Something startling is happening up north of Alaska in the Chukchi Sea.  In 2011 a team of scientists aboard the Coast Guard icebreaker Healy discovered a massive springtime plankton bloom, in fact, one of the largest ever observed in the Arctic.  That alone was not so surprising—these are among the biologically richest waters in the world.  The startling fact was that this plankton bloom had happened beneath the sea ice.

Maximum Sea Ice

The sea ice extent at the end of March 2014 from NOAA. We’re headed to the Chukchi Sea in search of phytoplankton blooms under the sea ice.

How could that be?  Phytoplankton, like other plants, bloom only when nutrients and light are simultaneously present.  The nutrients were there that spring of 2011—they come north on ocean currents—but everyone had assumed that the heavy ice cover precluded light.  Yet the plankton had bloomed, and massively.  Logically, light must somehow have penetrated the ice cover.  Everyone knew that Arctic sea ice has radically thinned and retreated during the last decade, that multi-year ice has almost vanished at these latitudes.  Had the single-year ice so thinned as to become translucent? Or perhaps those melt ponds, appearing increasingly on the sea-ice surface, were acting like lenses projecting light down into the water column.  Or perhaps it was some other mechanism entirely.  In any case acres of plankton were blooming beneath the ice where no one thought it possible.  Why?  How?  These questions needed to be answered. They carried profound ecological implications.

So on May 12, 2014, three of the scientists from that 2011 expedition—Kevin Arrigo (plankton), Don Perovich (sea ice), Bob Pickart (oceanography), with about 150 Coast Guard crewmen and fellow scientists—will head north aboard that same icebreaker into the frozen Chukchi Sea seeking answers.  Was the 2011 under-ice bloom an aberration?  Or has the sea-ice cover thinned so severely—due to rapid warming in the Arctic—that springtime light routinely penetrates it? If so, if that’s to be the way of the future, then profound change and its attendant peril are in store for the entire Arctic food chain.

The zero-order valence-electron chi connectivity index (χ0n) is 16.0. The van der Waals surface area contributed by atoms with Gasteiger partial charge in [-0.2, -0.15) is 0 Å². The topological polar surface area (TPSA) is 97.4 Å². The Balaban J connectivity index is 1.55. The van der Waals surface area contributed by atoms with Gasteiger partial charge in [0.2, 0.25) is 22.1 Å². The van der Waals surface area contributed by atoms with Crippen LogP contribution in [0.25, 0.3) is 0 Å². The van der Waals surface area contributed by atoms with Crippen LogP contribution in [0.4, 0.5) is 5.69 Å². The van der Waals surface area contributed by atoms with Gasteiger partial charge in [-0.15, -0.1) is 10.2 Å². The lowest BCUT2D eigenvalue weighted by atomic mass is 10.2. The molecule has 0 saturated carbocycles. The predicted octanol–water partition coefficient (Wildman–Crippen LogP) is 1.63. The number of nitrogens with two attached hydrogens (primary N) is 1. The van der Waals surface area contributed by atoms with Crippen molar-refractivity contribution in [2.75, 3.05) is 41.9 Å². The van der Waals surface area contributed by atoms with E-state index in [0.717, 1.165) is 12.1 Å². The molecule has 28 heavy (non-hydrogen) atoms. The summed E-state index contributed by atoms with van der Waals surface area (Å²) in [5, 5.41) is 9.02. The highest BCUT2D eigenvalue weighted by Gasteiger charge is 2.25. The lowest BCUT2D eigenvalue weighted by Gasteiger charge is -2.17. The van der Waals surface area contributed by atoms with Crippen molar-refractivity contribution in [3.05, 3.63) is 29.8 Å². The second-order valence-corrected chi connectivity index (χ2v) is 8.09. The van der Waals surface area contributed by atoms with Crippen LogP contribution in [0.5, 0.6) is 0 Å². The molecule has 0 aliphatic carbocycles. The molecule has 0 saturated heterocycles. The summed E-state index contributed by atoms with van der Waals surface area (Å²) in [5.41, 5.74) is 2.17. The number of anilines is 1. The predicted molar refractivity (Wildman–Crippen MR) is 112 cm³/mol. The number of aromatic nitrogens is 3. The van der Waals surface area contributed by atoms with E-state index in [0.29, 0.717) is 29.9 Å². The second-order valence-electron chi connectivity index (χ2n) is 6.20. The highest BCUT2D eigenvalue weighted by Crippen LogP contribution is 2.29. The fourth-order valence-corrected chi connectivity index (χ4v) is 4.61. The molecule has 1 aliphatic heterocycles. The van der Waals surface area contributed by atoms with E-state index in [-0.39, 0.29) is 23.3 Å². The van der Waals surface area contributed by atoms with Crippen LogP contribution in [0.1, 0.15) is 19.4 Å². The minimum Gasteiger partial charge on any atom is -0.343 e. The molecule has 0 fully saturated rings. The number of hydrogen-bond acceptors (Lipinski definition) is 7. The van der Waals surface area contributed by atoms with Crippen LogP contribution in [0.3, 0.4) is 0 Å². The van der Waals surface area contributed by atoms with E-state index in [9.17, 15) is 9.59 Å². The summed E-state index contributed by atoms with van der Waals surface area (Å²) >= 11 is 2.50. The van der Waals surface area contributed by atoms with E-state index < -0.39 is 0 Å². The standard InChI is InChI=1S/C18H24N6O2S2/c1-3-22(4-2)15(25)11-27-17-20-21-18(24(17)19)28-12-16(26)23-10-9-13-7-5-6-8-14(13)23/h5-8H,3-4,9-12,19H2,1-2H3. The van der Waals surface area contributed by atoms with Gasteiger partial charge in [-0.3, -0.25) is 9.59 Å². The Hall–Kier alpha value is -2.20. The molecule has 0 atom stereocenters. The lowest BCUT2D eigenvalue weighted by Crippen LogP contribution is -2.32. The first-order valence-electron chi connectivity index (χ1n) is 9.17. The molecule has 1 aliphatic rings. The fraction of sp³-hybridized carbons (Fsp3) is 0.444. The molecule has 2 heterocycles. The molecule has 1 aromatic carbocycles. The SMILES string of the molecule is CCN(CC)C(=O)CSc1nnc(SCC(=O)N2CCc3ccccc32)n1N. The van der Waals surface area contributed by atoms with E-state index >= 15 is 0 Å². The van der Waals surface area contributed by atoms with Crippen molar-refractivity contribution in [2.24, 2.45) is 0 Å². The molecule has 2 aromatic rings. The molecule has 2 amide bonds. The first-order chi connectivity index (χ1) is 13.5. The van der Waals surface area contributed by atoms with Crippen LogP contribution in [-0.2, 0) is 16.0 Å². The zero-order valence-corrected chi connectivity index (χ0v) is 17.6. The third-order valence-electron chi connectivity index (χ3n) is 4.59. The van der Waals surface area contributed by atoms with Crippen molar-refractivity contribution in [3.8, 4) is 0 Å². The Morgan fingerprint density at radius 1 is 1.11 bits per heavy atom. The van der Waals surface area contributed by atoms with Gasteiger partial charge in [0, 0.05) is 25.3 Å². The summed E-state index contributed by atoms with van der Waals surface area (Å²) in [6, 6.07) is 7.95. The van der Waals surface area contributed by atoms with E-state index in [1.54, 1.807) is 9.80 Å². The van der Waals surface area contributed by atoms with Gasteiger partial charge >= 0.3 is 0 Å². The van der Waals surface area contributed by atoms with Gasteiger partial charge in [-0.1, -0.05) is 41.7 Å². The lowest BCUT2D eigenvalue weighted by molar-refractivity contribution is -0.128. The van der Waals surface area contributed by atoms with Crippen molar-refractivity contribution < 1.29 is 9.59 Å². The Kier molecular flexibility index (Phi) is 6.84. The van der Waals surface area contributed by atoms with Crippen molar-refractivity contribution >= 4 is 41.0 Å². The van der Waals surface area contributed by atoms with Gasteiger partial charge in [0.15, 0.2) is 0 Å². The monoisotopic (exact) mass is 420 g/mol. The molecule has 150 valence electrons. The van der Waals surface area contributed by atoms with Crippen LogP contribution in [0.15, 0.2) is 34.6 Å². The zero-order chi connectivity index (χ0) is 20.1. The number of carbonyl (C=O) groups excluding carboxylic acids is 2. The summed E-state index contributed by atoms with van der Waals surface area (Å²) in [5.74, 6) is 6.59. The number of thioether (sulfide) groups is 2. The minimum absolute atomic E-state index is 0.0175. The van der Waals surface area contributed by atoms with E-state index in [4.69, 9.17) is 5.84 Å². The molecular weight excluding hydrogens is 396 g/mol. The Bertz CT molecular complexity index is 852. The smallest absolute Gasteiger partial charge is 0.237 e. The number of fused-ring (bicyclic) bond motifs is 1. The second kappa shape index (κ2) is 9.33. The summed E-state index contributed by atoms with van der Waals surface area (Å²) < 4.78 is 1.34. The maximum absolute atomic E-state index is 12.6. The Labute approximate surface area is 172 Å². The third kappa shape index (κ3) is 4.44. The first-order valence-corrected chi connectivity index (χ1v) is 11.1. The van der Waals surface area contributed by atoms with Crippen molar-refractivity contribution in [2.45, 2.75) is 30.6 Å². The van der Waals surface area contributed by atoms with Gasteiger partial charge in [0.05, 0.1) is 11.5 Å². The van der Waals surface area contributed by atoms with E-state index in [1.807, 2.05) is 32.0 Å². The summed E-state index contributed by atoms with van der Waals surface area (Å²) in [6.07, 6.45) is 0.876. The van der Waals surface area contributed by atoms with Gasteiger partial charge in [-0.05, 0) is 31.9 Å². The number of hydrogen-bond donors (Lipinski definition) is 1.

The ocean under the ice before (left) and during (right) a massive phytoplankton bloom.

In normal times, the plankton and its riot of photosynthesis occurred only after the sea ice had melted.  Only then did the zooplankton come to graze on the phytoplankton; only then did the fish and whales arrive to feast on the planktonic soup; only then the seals to eat the fish, bears to eat the seals, foxes and sea birds to scavenge the leftovers.  But the season is short up there, and so is the plankton’s lifespan.  If the bloom now explodes too early—before the ice retreats—and then dies prematurely, nature’s precise timetable will be skewed, and the seals, whales, fish, foxes, and birds will arrive too late, finding only barren ocean.  But this is pioneering science.  We just don’t know.  And so we go back to the Arctic.

However, we must arrive in the far north before the spring thaw in order to witness and measure the entire lifespan of the plankton bloom.  That’s very early in the season; only a full-on icebreaker like Healy holds any hope of bashing and crashing through 1.5 meters of tightly packed sea ice. Come with us, then, to this frozen sea so few people ever witness.  We’ll evoke and reveal the unique experience of daily “icebreaker life,” introduce you to her officers and crew, her technicians and scientists, watch them collaborate for the sake of discovery and understanding; we’ll take you for excursions out onto the ice as the scientists probe for life in the water below; and we’ll portray through diverse media the haunting beauty of the ice and the magic performed on it by the strange Arctic light.  If we see the white bears, you will too.  Though yours will be a vicarious trip, we’ll do our best to make it vital and alive.  We welcome you aboard.

Dallas Murphy

Dallas Murphy

Dallas is an author with nine published books, a mix of fiction and nonfiction, most recently "To the Denmark Strait", an account of a 2011 oceanographic expedition with Bob Pickart. The Healy cruise will be his sixth Arctic expedition serving as outreach writer.